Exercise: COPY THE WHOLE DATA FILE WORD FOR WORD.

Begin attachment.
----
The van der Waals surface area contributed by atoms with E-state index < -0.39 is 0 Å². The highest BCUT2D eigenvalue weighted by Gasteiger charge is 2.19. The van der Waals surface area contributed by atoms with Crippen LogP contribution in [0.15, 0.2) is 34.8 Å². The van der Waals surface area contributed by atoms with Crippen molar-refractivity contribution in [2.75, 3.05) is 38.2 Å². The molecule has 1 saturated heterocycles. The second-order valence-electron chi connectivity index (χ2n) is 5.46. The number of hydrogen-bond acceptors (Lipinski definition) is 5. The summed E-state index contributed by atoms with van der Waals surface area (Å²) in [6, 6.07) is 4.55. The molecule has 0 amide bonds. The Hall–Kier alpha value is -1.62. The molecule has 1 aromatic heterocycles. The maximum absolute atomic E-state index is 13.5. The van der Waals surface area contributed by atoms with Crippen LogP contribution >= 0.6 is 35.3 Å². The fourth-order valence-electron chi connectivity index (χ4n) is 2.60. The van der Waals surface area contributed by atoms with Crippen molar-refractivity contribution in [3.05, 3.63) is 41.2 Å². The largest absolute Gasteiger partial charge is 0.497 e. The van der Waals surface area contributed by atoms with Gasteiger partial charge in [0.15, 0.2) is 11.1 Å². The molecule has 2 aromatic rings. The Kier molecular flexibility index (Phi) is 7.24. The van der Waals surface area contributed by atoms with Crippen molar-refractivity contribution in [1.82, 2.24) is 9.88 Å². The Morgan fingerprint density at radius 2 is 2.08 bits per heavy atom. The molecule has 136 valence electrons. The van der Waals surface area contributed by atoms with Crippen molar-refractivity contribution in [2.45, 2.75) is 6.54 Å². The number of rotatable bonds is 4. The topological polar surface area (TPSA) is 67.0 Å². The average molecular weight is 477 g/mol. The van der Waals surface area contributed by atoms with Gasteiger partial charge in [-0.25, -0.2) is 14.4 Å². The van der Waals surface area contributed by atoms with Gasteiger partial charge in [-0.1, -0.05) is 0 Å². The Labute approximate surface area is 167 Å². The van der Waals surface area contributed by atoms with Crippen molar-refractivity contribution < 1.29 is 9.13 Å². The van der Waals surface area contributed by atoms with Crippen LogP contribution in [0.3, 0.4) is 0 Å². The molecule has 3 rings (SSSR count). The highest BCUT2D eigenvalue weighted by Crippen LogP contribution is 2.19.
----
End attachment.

The van der Waals surface area contributed by atoms with E-state index < -0.39 is 0 Å². The highest BCUT2D eigenvalue weighted by Gasteiger charge is 2.19. The van der Waals surface area contributed by atoms with Crippen LogP contribution in [0.15, 0.2) is 34.8 Å². The van der Waals surface area contributed by atoms with Crippen molar-refractivity contribution in [2.75, 3.05) is 38.2 Å². The molecule has 1 saturated heterocycles. The second-order valence-electron chi connectivity index (χ2n) is 5.46. The number of hydrogen-bond acceptors (Lipinski definition) is 5. The summed E-state index contributed by atoms with van der Waals surface area (Å²) in [6, 6.07) is 4.55. The molecule has 0 amide bonds. The Hall–Kier alpha value is -1.62. The molecule has 1 aromatic heterocycles. The maximum absolute atomic E-state index is 13.5. The van der Waals surface area contributed by atoms with Crippen LogP contribution >= 0.6 is 35.3 Å². The fourth-order valence-electron chi connectivity index (χ4n) is 2.60. The van der Waals surface area contributed by atoms with Crippen molar-refractivity contribution in [3.05, 3.63) is 41.2 Å². The largest absolute Gasteiger partial charge is 0.497 e. The van der Waals surface area contributed by atoms with Gasteiger partial charge in [0.15, 0.2) is 11.1 Å². The molecule has 2 aromatic rings. The Kier molecular flexibility index (Phi) is 7.24. The van der Waals surface area contributed by atoms with Crippen molar-refractivity contribution in [1.82, 2.24) is 9.88 Å². The Morgan fingerprint density at radius 2 is 2.08 bits per heavy atom. The molecule has 136 valence electrons. The van der Waals surface area contributed by atoms with Crippen molar-refractivity contribution in [2.45, 2.75) is 6.54 Å². The number of rotatable bonds is 4. The topological polar surface area (TPSA) is 67.0 Å². The average molecular weight is 477 g/mol. The van der Waals surface area contributed by atoms with Gasteiger partial charge in [-0.25, -0.2) is 14.4 Å². The van der Waals surface area contributed by atoms with Gasteiger partial charge in [-0.1, -0.05) is 0 Å². The Labute approximate surface area is 167 Å². The van der Waals surface area contributed by atoms with Crippen molar-refractivity contribution < 1.29 is 9.13 Å². The van der Waals surface area contributed by atoms with Crippen LogP contribution in [0.3, 0.4) is 0 Å². The molecule has 3 rings (SSSR count). The highest BCUT2D eigenvalue weighted by Crippen LogP contribution is 2.19.